Travers, professor of history in the College of Arts and Sciences, has long been curious about the British empire in India. Hastings, who rose through the ranks of the East India Company and served as the first governor-general in British India, was accused of misconduct and corruption, but was eventually acquitted after a trial that took seven years to complete, amid fits and starts.
While other historians have written about the trial, most focus on the role of prosecutor Edmund Burke, who became an important political theorist of the period, Travers said.
“During the trial, we can see that the different sides were drawing on Mughal law, not only British theories of justice, when constructing their arguments,” Travers said. “I’m interested in this as a moment of intellectual encounter between European political theory and the Persianate political theory of the Mughal Empire.”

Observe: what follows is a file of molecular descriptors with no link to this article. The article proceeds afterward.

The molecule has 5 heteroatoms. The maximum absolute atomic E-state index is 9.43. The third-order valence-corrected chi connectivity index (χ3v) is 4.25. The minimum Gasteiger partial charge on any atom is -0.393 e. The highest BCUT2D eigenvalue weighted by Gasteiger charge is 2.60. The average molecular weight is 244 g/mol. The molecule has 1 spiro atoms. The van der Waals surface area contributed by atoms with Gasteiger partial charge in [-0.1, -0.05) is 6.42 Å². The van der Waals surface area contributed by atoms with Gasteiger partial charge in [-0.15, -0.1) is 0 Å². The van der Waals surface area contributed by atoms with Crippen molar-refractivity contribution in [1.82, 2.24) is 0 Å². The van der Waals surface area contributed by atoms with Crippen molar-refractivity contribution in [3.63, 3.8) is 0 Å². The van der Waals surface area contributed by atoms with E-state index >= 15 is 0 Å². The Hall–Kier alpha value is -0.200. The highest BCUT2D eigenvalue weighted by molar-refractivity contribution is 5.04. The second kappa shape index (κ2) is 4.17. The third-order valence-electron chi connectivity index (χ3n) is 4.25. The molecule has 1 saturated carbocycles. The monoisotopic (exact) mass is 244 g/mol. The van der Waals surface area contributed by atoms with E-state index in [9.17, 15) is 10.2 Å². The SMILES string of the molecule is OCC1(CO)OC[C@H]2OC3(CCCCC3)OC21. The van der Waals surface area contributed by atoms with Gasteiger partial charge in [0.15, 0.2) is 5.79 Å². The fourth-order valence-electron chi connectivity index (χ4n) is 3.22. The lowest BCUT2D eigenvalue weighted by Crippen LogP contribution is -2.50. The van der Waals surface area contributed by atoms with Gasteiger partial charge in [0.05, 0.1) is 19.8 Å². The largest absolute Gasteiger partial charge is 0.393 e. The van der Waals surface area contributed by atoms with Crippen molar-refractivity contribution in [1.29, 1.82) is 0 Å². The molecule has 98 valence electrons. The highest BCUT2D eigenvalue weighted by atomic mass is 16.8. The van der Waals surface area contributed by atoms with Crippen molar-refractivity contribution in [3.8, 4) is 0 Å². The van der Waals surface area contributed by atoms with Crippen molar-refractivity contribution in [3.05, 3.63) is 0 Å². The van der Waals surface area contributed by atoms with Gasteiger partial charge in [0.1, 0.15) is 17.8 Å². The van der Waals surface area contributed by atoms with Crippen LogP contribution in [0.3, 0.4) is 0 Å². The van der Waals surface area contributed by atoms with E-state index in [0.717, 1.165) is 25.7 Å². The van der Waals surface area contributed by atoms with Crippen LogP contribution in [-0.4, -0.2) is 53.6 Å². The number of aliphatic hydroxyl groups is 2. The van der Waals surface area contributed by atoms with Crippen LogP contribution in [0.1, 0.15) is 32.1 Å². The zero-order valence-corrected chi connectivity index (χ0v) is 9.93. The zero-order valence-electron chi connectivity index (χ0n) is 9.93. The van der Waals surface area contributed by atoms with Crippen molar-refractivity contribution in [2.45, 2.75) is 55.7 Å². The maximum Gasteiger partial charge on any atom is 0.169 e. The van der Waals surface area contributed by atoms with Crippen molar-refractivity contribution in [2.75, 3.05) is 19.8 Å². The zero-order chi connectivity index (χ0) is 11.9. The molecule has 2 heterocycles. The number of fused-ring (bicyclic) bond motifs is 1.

The $60,000 grant will allow Travers to extend a sabbatical next year to a full year and travel to the United Kingdom and perhaps India for archival research. His book project is titled “Law Between Empires: The Impeachment of Warren Hastings and the Origins of the Modern State in Britain and India.”